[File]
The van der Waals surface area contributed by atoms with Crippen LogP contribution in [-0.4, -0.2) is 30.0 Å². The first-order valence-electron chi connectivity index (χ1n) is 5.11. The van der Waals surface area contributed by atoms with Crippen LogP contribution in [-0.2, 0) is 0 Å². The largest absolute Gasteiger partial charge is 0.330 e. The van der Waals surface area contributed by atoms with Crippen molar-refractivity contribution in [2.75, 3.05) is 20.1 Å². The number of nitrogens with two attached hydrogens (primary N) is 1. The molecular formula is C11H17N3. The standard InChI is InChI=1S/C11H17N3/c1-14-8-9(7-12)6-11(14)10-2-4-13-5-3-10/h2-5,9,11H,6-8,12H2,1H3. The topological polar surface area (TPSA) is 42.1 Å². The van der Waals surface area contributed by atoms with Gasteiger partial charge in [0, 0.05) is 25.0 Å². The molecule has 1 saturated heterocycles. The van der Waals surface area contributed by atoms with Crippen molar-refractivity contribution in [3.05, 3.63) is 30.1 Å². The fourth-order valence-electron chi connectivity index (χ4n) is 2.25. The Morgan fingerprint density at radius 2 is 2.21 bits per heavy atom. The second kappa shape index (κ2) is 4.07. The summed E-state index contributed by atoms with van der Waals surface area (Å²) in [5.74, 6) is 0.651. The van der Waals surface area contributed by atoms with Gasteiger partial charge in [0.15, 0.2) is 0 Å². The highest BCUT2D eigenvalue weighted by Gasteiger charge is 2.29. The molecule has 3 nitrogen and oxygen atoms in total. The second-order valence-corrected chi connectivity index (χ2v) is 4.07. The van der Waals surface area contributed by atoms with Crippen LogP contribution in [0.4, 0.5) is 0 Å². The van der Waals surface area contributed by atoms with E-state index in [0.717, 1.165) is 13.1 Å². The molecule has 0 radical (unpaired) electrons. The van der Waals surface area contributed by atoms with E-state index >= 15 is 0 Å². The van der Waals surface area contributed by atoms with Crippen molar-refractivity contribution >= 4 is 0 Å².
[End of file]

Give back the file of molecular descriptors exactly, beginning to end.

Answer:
The van der Waals surface area contributed by atoms with Crippen LogP contribution in [-0.4, -0.2) is 30.0 Å². The first-order valence-electron chi connectivity index (χ1n) is 5.11. The van der Waals surface area contributed by atoms with Crippen LogP contribution in [-0.2, 0) is 0 Å². The largest absolute Gasteiger partial charge is 0.330 e. The van der Waals surface area contributed by atoms with Crippen molar-refractivity contribution in [2.75, 3.05) is 20.1 Å². The number of nitrogens with two attached hydrogens (primary N) is 1. The molecular formula is C11H17N3. The standard InChI is InChI=1S/C11H17N3/c1-14-8-9(7-12)6-11(14)10-2-4-13-5-3-10/h2-5,9,11H,6-8,12H2,1H3. The topological polar surface area (TPSA) is 42.1 Å². The van der Waals surface area contributed by atoms with Gasteiger partial charge in [0, 0.05) is 25.0 Å². The molecule has 1 saturated heterocycles. The van der Waals surface area contributed by atoms with Crippen molar-refractivity contribution in [3.05, 3.63) is 30.1 Å². The fourth-order valence-electron chi connectivity index (χ4n) is 2.25. The Morgan fingerprint density at radius 2 is 2.21 bits per heavy atom. The second kappa shape index (κ2) is 4.07. The summed E-state index contributed by atoms with van der Waals surface area (Å²) in [5.74, 6) is 0.651. The van der Waals surface area contributed by atoms with Gasteiger partial charge in [0.15, 0.2) is 0 Å². The highest BCUT2D eigenvalue weighted by Gasteiger charge is 2.29. The molecule has 3 nitrogen and oxygen atoms in total. The second-order valence-corrected chi connectivity index (χ2v) is 4.07. The van der Waals surface area contributed by atoms with Crippen LogP contribution in [0.4, 0.5) is 0 Å². The van der Waals surface area contributed by atoms with E-state index in [0.717, 1.165) is 13.1 Å². The molecule has 0 radical (unpaired) electrons. The van der Waals surface area contributed by atoms with E-state index >= 15 is 0 Å². The van der Waals surface area contributed by atoms with Crippen molar-refractivity contribution >= 4 is 0 Å².